Peterson offers a shibboleth.  “The truth springs forth ever anew from the most profound well-springs of Being.  It will keep your soul from withering and dying while you encounter the inevitable tragedy of life.” [230] 

So, the moral of the story is as follows:  “If your life is not what it could be, try telling the truth…In Paradise, everyone speaks the truth.  That is what makes it Paradise.” [230] 

RULE 9 – Assume That The Person You Are Listening To Might Know Something You Don’t 

This next rule is useful if not profound.  “If you listen…without premature judgment, people will generally tell you everything  they are thinking—and with very little deceit.” [248]  This is Dale Carnegie 101.  Further, “So, listen, to yourself and to those with whom you are speaking.  Your wisdom then consists not of the knowledge you already have, but the continual search for knowledge, which is the highest form of wisdom.” [255-6] 

RULE 10 – Be Precise In Your Speech 

This next rule is perhaps not worthy of being elevated to a rule; it’s simply a useful principle.  Peterson explains, “When we look at the world, we perceive only what is enough for our plans and actions to work and for us to get by.  What we inhabit, then, is this “enough.”  That is a radical, functional, unconscious simplification of the world—and it’s almost impossible for us not to mistake it for the world itself.” [262] 

His advice:  “It is for this reason that we must be precise in our aim.  Absent that, we drown in the complexity of the world.” [262]  He gets back to one of his central themes:  “Life, after all, is suffering.” [276] 

In life in general, you can’t correct a problem until you clearly know what the problem is!  This is essentially Peterson’s message.  “Why refuse to specify?  Because while you are failing to define success (and thereby rendering it impossible) you are also refusing to define failure, to yourself, so that if and when you fail you won’t notice, and it won’t hurt.” [276] 

He further explains:  “Courageous and truthful words will render your reality simple, pristine, well-defined and habitable.  If you identify things, with careful attention and language, you bring them forward as viable, obedient objects, detaching them from their underlying near-universal interconnectedness.  You simplify them.  You make them specific and useful, and reduce their complexity.” [281] 

This is an iterative process.  “Say what you mean, so that you can find out what you mean.  Act out what you say, so you can find out what happens.  Then pay attention.  Note your errors.  Articulate them.  Strive to correct them.   That is how you discover the meaning of your life.  That will protect you from the tragedy of your life.” [282-3]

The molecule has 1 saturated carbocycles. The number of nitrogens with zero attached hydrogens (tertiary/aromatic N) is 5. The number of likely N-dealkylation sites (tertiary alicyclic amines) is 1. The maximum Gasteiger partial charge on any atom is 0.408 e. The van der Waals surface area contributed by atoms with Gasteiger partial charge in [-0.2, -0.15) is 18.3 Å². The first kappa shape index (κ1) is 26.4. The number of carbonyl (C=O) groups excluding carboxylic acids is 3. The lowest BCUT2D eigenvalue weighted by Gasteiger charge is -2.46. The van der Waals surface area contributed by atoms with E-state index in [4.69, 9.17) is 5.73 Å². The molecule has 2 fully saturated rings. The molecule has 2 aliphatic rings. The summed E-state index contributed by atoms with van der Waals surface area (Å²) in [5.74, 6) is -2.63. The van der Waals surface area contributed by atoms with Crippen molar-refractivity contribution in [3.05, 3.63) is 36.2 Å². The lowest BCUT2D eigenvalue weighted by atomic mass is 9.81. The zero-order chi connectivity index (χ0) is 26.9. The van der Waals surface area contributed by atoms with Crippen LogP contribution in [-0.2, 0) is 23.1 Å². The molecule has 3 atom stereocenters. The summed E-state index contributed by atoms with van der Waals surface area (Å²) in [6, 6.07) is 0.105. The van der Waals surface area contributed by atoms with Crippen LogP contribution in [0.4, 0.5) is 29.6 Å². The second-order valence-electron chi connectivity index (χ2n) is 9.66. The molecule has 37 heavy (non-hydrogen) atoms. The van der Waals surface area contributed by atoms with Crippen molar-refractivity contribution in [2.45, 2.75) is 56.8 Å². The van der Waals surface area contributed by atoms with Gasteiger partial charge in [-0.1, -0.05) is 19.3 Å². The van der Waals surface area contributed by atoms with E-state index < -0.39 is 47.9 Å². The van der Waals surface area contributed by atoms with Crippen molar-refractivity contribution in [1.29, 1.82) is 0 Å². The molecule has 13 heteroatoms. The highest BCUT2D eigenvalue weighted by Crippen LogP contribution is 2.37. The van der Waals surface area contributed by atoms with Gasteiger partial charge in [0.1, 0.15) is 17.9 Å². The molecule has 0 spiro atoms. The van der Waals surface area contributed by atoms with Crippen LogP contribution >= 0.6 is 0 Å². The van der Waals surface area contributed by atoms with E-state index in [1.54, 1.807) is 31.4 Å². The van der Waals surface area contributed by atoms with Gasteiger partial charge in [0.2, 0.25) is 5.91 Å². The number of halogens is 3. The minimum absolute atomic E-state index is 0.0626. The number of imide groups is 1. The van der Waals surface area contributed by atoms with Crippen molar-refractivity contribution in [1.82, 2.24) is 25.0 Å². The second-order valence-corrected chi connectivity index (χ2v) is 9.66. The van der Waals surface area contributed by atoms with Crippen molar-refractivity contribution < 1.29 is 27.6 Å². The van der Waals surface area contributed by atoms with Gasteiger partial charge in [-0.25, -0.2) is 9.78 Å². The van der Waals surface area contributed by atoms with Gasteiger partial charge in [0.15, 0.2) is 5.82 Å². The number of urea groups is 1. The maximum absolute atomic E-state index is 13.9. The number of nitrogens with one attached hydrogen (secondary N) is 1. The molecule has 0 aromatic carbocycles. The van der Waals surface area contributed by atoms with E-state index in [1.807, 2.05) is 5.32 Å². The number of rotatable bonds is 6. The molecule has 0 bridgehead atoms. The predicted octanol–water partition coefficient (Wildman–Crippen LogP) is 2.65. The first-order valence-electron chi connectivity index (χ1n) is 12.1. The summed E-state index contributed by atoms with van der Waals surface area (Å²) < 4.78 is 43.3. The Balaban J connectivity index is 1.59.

RULE 11 – Do Not Bother Children When They Are Skateboarding 

Again, an intriguing description of a rule with a basic point.  He notes that, “Boys are suffering, in the modern world.”  There is not the scope for spontaneity and adventure.  It’s not all bad, however.  “The highly functional infrastructure that surrounds us, particularly in the West, is a gift from our ancestors.” [302]   

Some degree of order is good, of course.  Peterson explains that, “….it is the pursuit of goals that in large part lends life its sustaining meaning.  We experience almost all the emotions that make life deep and engaging as a consequence of moving successfully towards something deeply desired and valued.” [303] 

His description ventures off in talking about things such as male oppression and gender leveling.  He discusses the need to allow for danger and risk-taking to develop worthy character. 

RULE 12 – Pet A Cat When You Encounter One On The Street 

Even the cat has a role in his book.  Peterson ends with a purr, not a bang.  He gets back to a core message of suffering:  “The idea that life is suffering is a tenet, in one form or another, of every major religious doctrine, as we have already discussed.  Buddhists state it directly.  Christians illustrate it with the cross.” [338] 

Peterson explains, “And it is for this reason, so the story goes, that God created man.  No limitation, no story.” [343]  

So, what about the cat?  Peterson explains, “And maybe when you are going for a walk and your head is spinning a cat will show up and if you pay attention to it then you will get a reminder for just fifteen seconds that the wonder of Being might make up for the ineradicable suffering that accompanies it.” [353]   

When life sucks even a cat can be a useful and existential distraction.